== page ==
Invesdor intends to become the largest cross-border investment crowdfunding platform in Europe.
Invesdor, an investment crowdfunding platform based in Helsinki, has claimed the first EU license MiFID licence by financial authorities, to expand debt and equity crowdfunding services across all 31 EU and EEA countries. This level of operational license is part of the European Commission’s drive to harmonise financial regulations across Europe. The license will ease the process of establishing operations in EU countries. Invesdor simultaneously announced they would be launching another self-crowdfunding round on May 5th to raise additional capital to finance growth.
“Making the fundraising process fair, transparent and standardised for all participants is very important for us” says Invesdor co-founder and CEO Lasse Mäkelä. “We give growth companies an alternative way of fundraising, and now we can scale our business across Europe”.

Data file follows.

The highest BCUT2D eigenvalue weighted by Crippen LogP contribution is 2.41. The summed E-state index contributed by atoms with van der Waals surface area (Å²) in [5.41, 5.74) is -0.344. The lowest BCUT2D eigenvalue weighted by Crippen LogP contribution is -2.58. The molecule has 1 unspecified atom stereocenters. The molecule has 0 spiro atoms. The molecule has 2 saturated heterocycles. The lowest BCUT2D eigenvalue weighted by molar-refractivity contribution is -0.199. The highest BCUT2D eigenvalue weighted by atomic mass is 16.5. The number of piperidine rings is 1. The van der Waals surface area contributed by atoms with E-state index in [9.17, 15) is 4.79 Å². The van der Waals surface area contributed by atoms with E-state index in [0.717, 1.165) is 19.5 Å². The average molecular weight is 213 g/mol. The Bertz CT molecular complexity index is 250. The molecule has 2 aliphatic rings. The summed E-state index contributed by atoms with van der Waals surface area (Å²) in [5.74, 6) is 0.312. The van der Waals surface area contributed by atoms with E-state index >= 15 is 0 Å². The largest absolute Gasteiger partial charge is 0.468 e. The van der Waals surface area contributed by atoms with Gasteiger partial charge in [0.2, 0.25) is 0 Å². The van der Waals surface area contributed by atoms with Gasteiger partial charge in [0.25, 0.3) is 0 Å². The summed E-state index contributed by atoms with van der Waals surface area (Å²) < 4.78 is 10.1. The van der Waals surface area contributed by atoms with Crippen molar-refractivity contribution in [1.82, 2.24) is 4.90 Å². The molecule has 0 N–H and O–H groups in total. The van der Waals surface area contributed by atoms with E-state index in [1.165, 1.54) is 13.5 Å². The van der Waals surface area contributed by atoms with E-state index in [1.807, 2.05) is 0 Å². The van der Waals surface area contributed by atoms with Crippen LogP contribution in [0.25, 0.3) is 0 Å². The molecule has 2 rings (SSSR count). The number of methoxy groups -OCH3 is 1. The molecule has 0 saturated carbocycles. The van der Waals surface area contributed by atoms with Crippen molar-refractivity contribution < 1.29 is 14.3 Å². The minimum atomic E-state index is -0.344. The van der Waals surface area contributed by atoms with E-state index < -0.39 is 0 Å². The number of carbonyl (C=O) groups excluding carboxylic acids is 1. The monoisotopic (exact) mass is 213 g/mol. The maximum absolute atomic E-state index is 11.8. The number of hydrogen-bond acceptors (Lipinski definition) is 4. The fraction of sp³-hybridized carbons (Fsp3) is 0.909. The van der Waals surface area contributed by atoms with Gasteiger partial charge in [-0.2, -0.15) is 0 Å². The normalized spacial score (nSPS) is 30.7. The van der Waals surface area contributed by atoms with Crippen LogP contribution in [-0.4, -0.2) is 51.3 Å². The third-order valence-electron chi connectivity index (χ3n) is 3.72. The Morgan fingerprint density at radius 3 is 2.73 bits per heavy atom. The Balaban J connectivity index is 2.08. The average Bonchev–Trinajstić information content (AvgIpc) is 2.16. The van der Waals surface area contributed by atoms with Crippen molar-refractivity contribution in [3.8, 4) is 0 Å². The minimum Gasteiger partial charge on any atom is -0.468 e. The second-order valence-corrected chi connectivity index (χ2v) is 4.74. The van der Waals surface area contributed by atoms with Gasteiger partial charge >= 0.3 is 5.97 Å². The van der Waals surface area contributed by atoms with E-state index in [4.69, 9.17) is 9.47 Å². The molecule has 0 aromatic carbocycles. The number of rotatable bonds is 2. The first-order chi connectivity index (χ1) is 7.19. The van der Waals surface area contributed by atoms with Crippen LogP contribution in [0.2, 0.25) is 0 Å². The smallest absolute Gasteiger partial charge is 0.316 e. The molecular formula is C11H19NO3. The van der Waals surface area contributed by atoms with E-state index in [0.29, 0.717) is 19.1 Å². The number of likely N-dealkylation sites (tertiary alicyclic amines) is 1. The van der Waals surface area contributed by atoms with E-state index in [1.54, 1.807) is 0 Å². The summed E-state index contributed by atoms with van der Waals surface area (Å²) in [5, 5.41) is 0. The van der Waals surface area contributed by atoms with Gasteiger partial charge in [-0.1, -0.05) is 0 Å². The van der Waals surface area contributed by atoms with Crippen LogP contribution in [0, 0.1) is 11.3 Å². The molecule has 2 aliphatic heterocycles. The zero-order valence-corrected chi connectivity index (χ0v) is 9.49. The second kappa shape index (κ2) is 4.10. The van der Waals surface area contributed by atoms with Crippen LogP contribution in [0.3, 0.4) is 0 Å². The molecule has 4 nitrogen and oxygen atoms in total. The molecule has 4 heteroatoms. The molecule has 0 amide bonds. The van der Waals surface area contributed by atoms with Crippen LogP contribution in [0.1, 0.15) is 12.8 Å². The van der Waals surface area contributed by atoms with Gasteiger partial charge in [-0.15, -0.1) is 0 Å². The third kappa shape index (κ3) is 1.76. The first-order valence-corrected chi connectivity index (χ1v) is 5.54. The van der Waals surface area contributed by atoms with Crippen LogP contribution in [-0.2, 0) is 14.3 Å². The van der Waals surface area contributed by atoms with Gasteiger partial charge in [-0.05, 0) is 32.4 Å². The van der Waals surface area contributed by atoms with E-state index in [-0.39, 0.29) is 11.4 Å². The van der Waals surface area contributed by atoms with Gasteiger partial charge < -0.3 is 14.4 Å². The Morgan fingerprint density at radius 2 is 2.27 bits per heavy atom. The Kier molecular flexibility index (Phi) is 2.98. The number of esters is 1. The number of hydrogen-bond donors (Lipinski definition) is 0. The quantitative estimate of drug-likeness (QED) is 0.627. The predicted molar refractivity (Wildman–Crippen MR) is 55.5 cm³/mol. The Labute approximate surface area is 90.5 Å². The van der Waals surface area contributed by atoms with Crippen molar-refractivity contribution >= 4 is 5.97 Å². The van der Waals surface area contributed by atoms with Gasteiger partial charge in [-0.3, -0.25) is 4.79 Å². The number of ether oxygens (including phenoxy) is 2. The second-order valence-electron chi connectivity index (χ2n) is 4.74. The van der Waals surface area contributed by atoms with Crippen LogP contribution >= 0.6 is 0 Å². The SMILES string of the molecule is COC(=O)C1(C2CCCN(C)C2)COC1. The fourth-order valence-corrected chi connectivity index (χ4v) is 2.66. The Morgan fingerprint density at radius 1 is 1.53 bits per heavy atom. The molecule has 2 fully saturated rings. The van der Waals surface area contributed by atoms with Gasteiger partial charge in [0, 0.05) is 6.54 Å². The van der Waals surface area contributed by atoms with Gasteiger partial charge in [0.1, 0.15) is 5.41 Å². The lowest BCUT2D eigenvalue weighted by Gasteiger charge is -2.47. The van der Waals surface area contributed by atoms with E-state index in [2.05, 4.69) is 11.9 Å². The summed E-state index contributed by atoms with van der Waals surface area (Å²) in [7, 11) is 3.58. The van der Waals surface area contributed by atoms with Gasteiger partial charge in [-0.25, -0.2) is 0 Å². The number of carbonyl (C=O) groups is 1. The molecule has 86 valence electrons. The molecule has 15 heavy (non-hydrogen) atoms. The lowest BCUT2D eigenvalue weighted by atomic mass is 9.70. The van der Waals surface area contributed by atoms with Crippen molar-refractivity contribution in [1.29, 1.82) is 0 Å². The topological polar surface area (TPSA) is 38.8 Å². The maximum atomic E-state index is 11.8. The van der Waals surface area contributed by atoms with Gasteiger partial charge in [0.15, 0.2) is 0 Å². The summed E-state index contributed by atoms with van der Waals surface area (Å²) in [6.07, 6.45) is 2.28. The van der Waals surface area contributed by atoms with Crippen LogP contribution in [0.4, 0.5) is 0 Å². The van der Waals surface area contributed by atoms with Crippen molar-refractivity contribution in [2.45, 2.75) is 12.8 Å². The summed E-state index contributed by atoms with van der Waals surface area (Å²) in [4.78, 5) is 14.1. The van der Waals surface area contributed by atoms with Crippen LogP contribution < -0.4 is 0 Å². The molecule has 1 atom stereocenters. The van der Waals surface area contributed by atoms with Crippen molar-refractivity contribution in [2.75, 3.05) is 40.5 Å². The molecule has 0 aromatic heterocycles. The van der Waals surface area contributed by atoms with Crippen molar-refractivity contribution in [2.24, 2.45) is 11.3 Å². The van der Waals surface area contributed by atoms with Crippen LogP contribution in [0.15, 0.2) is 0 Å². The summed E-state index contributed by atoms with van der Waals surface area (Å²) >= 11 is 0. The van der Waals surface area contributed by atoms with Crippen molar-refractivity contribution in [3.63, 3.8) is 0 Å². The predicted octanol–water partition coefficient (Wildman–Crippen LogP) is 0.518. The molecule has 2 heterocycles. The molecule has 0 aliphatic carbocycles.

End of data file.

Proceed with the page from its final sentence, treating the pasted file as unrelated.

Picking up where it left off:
Even before receiving the new pan-European operating licence, Invesdor had established itself as one of the Nordic region’s most active equity crowdfunding platforms. Invesdor claims a 46% market share in the Nordic region, based on a recent report by the University of Cambridge and E&Y. Invesdor intends to become the largest cross-border funding platform for new ventures in Europe.
“Through Invesdor, people become part of great stories and diversify their investment portfolios” explains Tero Weckroth, Chairman of the Board. “We’re not only helping tech and software startups achieve their full potential in a wider market, but other companies in the sports, medical, musical, and hospitality and catering industries are also current clients.”
More than 30 crowdfunding projects have raised € 4.4 million euros of equity-based funding on the Invesdor platform. The largest round received more than 780 investors and the most international round received investments from 27 different countries around the world.
Invesdor was founded in Helsinki in spring 2012 after a group of entrepreneurs saw the difficulties faced by small companies to raise finance, and how individual investors were reluctant to invest their money in a company that was not publicly listed.